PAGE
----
Key findings and recommendations
 
1. A total of 29 schemes were considered of relevance to these objectives and were included in the catalogue. Scheme entries were analysed using a coding scheme to provide an overview of current scheme attributes and to identify possible opportunities to integrate or adapt schemes to deliver a UK soil monitoring scheme. Attributes considered were; soil parameters, analytes and functions covered; ability to report and assess trends; statistical design; coverage spatially, vertically and temporally; data quality; availability of reports, data and samples and integration issues.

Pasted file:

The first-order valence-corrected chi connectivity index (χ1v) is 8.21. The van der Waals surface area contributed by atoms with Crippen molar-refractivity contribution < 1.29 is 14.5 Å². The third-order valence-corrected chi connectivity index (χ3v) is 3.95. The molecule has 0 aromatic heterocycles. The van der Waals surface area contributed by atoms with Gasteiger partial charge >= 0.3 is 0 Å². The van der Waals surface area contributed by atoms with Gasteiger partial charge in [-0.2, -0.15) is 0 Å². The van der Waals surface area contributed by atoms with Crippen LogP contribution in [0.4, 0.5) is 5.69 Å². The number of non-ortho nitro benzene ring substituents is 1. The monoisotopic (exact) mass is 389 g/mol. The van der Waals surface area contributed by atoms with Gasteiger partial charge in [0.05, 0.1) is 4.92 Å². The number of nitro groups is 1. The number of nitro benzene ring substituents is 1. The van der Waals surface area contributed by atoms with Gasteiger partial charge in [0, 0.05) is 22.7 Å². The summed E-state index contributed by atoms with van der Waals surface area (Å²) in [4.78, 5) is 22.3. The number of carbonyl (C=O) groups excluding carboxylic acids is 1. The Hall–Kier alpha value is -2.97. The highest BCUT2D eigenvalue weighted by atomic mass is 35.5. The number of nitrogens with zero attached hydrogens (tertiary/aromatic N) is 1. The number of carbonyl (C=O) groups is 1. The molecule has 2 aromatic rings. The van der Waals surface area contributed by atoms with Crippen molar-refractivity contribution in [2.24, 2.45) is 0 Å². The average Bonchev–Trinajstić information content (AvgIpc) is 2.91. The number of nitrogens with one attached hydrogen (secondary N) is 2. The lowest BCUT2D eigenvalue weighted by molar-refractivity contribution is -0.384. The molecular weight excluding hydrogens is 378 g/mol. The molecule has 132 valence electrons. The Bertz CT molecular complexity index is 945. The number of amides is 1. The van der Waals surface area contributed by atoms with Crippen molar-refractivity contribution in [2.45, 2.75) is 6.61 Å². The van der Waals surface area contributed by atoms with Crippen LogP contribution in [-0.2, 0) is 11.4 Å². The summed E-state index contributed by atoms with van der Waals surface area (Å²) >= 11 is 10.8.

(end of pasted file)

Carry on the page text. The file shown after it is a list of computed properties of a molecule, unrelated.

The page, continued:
2. Key findings were: (i) Current schemes could be divided into three broad categories: spatial surveys (e.g. Countryside Survey (CS) and the National Soil Inventories (NSIs)), networks (e.g. Environmental Change Network (ECN), Level II Intensive Monitoring of Forest Ecosystems (Level II)) and long term experimental or monitoring sites (e.g. the Rothamsted experiment). (ii) Only four schemes included urban areas. (iii) The majority of schemes started in the 1990s and for this reason, very few spatial surveys (except the NSIs, CS and the Representative Soil Sampling Scheme (RSSS)) have a repeat cycle of measurements. (iv) All schemes hold data in digital form and most have free or licensed access (with or without a fee) (v) All schemes have data available on one or more of the 15 UK-SIC indicators currently being considered for a minimum dataset while most GB or devolved administration level schemes have data available for 9 or more of the minimum dataset (vi) Major gaps in current schemes were identified as; relatively few or no data for three UK-SIC indicators currently being considered for a minimum datset; a lack of consistency in type and depth of sample taken and sampling procedure; a lack of consistency in methods of analysis; and a limited number of soil physical measurements. (vii) Some schemes, whilst having a statistical design appropriate for their purpose, do not have a design appropriate for a UK monitoring scheme